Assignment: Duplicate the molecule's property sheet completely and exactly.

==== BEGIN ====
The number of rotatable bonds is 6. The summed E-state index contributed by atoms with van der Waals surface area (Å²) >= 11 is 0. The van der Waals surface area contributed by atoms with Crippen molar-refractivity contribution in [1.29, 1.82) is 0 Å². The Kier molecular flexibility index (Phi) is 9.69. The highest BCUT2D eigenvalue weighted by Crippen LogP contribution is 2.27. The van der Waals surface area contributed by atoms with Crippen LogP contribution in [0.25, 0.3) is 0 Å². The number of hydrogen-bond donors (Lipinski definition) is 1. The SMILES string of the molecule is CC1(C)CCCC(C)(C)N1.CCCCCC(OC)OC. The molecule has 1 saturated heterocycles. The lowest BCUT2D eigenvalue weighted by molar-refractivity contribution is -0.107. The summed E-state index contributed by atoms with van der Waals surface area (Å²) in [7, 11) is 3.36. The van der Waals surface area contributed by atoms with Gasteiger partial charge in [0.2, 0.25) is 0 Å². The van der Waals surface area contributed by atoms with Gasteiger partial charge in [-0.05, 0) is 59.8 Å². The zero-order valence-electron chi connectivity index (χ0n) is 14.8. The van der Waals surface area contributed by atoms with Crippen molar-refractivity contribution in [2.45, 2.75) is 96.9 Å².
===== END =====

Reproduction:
The number of rotatable bonds is 6. The summed E-state index contributed by atoms with van der Waals surface area (Å²) >= 11 is 0. The van der Waals surface area contributed by atoms with Crippen molar-refractivity contribution in [1.29, 1.82) is 0 Å². The Kier molecular flexibility index (Phi) is 9.69. The highest BCUT2D eigenvalue weighted by Crippen LogP contribution is 2.27. The van der Waals surface area contributed by atoms with Crippen LogP contribution in [0.25, 0.3) is 0 Å². The number of hydrogen-bond donors (Lipinski definition) is 1. The SMILES string of the molecule is CC1(C)CCCC(C)(C)N1.CCCCCC(OC)OC. The molecule has 1 saturated heterocycles. The lowest BCUT2D eigenvalue weighted by molar-refractivity contribution is -0.107. The summed E-state index contributed by atoms with van der Waals surface area (Å²) in [7, 11) is 3.36. The van der Waals surface area contributed by atoms with Gasteiger partial charge in [0.2, 0.25) is 0 Å². The van der Waals surface area contributed by atoms with Gasteiger partial charge in [-0.05, 0) is 59.8 Å². The zero-order valence-electron chi connectivity index (χ0n) is 14.8. The van der Waals surface area contributed by atoms with Crippen molar-refractivity contribution in [2.45, 2.75) is 96.9 Å².